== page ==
8 September 2017

Swindon council backs ‘plastics into oil’ technology

Swindon-based firm, Recycling Technologies Ltd, has announced that it has raised £5 million in funding and is now looking for further sites for its ‘breakthrough’ chemical recycling machine.

Swindon borough council has put its support behind the conversion process, while one of the machines is being installed at waste and recycling firm Binn Group in Perthshire.

Bernie Brannan, corporate director at Swindon borough council, said: “It is evident that this technology should have financial, environmental and economic benefits, not only for Swindon but further afield as well.”

And, Recycling Technologies said that its machine, known as the “RT7000 will be located in Binn Farm, Perthshire, run by an independent recycling and waste services company Binn Group”.



The plastics to oil machine on trial in Swindon

According to Recycling Technologies of Hill Barn, Purton, the machine using advanced thermal cracking technology, turns “residual plastic waste back into the oil it originally came from”.

The firm, which operates its trial plant alongside the Swindon Materials Recovery Facility (MRF) based in Cheney Manor, uses its chemical technology “to recycle residual plastic waste back into a valuable low sulphur hydrocarbon product called Plaxx.”

Plaxx can be used as “a feedstock for new polymer and wax manufacturing, replacing fossil-fuel derived raw materials”. The company claims it is now preparing for further trials at the end of the year in an effort to move to continuous 24/7 operations.


To date there has been little progress within the UK in terms of turning plastics wastes back into oil, largely because of the costs of the process and the low value of oil. Discussions took place in the past in Scotland and more recently in the west of England about potential plants.

However, Recycling Technologies is positive about the idea. Its chief executive is Adrian Griffiths, who is also managing director of consultancy business AEG (UK) based at the same premises as Recycling Technologies. Mr Griffiths also has experience of innovative products in other sectors with another company of which he was a director, the former business Pure Global Ltd which was involved with wheelchair technology and was also based at Purton.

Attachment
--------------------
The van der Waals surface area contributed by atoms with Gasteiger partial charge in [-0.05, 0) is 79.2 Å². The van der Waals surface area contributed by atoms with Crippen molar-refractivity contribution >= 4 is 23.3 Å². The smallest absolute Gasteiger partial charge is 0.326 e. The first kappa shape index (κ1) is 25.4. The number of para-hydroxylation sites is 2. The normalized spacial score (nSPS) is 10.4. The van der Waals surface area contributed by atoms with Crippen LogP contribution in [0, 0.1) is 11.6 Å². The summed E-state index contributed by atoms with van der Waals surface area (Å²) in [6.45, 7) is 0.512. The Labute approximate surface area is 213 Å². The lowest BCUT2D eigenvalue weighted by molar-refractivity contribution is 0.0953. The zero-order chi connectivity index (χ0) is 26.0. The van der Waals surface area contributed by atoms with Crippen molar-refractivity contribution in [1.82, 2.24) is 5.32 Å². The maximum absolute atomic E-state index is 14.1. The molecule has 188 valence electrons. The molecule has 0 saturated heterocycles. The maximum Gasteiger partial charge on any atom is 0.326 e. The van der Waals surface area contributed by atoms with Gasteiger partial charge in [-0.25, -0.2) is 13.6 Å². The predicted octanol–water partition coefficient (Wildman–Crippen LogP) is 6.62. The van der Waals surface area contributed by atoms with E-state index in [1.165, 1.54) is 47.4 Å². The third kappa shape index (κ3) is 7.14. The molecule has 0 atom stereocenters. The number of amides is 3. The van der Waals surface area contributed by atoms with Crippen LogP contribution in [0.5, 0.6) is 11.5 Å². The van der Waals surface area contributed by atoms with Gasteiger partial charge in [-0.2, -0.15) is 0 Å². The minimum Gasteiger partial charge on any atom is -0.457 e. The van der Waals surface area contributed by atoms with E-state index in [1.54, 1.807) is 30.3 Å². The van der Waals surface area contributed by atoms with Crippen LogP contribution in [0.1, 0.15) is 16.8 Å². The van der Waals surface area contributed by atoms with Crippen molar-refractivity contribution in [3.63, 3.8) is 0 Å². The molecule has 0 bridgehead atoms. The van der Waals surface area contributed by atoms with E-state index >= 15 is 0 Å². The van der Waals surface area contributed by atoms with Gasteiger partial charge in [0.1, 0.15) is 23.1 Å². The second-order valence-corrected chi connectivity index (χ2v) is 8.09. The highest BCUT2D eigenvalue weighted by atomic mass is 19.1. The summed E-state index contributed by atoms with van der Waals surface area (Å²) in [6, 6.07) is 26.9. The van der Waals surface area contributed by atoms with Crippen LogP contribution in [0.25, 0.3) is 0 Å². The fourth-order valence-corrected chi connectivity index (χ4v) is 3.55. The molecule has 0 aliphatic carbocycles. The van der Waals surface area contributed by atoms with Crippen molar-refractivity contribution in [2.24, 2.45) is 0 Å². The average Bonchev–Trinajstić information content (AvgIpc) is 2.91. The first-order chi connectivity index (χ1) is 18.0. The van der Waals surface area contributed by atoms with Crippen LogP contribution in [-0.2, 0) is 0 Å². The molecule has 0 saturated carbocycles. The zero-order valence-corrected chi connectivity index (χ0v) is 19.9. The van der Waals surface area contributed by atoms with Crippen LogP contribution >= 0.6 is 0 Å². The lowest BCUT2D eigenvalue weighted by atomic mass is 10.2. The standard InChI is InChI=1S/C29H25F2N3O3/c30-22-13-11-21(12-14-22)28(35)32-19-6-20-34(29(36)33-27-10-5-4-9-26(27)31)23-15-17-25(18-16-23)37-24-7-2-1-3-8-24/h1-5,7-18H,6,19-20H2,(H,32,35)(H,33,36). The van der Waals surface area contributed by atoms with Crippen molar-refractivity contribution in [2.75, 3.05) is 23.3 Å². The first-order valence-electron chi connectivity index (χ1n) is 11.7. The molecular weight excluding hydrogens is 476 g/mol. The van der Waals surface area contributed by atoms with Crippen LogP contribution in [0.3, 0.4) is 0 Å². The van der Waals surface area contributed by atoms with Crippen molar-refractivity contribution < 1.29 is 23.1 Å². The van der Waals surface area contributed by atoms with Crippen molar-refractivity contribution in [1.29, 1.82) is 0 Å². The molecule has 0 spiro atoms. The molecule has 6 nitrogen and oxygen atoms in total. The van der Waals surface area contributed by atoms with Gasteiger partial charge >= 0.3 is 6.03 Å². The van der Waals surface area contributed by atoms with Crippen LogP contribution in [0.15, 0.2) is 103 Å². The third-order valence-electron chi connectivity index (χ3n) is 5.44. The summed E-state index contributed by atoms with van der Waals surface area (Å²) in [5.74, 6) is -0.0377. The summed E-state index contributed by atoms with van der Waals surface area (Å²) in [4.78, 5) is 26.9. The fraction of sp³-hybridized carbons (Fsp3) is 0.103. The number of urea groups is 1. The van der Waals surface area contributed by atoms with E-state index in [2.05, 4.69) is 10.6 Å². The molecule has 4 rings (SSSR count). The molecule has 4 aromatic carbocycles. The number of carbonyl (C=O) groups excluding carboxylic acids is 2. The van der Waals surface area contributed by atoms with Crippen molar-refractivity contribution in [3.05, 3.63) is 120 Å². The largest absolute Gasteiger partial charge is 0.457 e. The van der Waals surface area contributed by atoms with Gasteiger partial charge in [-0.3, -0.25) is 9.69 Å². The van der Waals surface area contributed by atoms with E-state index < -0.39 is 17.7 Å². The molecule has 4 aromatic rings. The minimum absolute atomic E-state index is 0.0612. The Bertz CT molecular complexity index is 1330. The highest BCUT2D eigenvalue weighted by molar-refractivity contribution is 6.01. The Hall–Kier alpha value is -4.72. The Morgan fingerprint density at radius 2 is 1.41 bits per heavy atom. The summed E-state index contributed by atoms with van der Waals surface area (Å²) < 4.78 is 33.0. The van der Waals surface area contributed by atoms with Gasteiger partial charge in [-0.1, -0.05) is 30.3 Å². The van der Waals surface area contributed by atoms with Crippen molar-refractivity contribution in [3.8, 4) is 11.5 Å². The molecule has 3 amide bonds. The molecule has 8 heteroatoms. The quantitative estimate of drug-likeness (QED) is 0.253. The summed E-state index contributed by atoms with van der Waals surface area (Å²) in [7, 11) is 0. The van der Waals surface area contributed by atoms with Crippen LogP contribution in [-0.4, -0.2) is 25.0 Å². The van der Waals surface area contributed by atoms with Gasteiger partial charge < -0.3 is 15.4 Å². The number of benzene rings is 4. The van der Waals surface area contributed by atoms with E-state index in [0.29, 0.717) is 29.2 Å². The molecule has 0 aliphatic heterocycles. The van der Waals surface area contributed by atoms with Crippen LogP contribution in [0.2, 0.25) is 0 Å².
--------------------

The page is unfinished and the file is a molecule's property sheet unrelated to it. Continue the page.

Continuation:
Mr Griffiths said: “2017 has been a fantastic year for Recycling Technologies. We have a viable solution to make the circular economy a reality and taking End-of-Life Plastic and turning it into more plastic is a great way to do this.

Adrian Griffiths

Adrian Griffiths, chief executive of Recycling Technologies, who said 2017 has been a ‘fantastic year’

“As a team, we’ve come a long way in a short period of time and I am very excited for what the future holds in Swindon, Scotland and as we expand in the UK and internationally. The investment we are getting shows that there is a lot of support and belief in what we are achieving.”

In a statement, Recycling Technologies said: “This new chemical recycling technology offers an alternative to landfill and energy from waste (EfW) incineration for residual plastic waste and boosts the recycling rate for mixed plastics from 30% achieved with existing mechanical treatment, to 90% with these technologies combined.”

Ricardo AEA

The technology is housed in a chemical recycling unit called the RT7000, which, said the company, is capable of treating 7,000 tonnes of mixed plastics per annum from household and C&I streams. The company says findings from a recent Ricardo AEA life cycle assessment, indicate that by diverting the plastic waste from EfW, 2.2tonnes of CO2e can be saved for every tonne of plastic waste processed into Plaxx.

Recycling Technologies continued: “Not only is the RT7000 an environmentally preferred option, it is cost effective for sites due to lower gate fees and the ‘build own and operate’ business model of Recycling Technologies that retains responsibility for the unit’s installation, maintenance and operation, removing this burden from the site owner.”

“The unit will be manufactured off-site and is easily scalable and transportable thanks to   the RT7000’s modular design which sits within standard 20ft ISO shipping frames.”

By combining mechanical and chemical recycling, the firm claims even materials that previously have been regarded as unrecyclable including black trays, laminated food pouches, films and contaminated food packaging can be processed.

Recycling Technologies says it now has a growing need to hire new recruits from the waste industry to operate future plants. In particular it has already extended and is actively seeking to further strengthen the team in operations, manufacturing and engineering. Appointments this year have also included a new chairman, Howard Lack, and a new investor director, Geoffrey Phillips.

Binn Group

Binn Group, has this week reported £3 million of investment in what it says is the development and commissioning of Scotland’s first solid recovered fuel (SRF) facility. The company is now investing around £2 million to upgrade and expand its fleet of collection vehicles.

This investment sees Binn Group operate a fleet of over 50 collection vehicles throughout Perthshire, Fife, Dundee, Angus and Stirlingshire.

The SRF plant now produces, said the company, around 5,000 tonnes of separated, dehydrated, shredded and baled waste each month.


Interested to know if this process wil also work for Closed Cell foams?

Posted by Steve Olding on April 16, 2018

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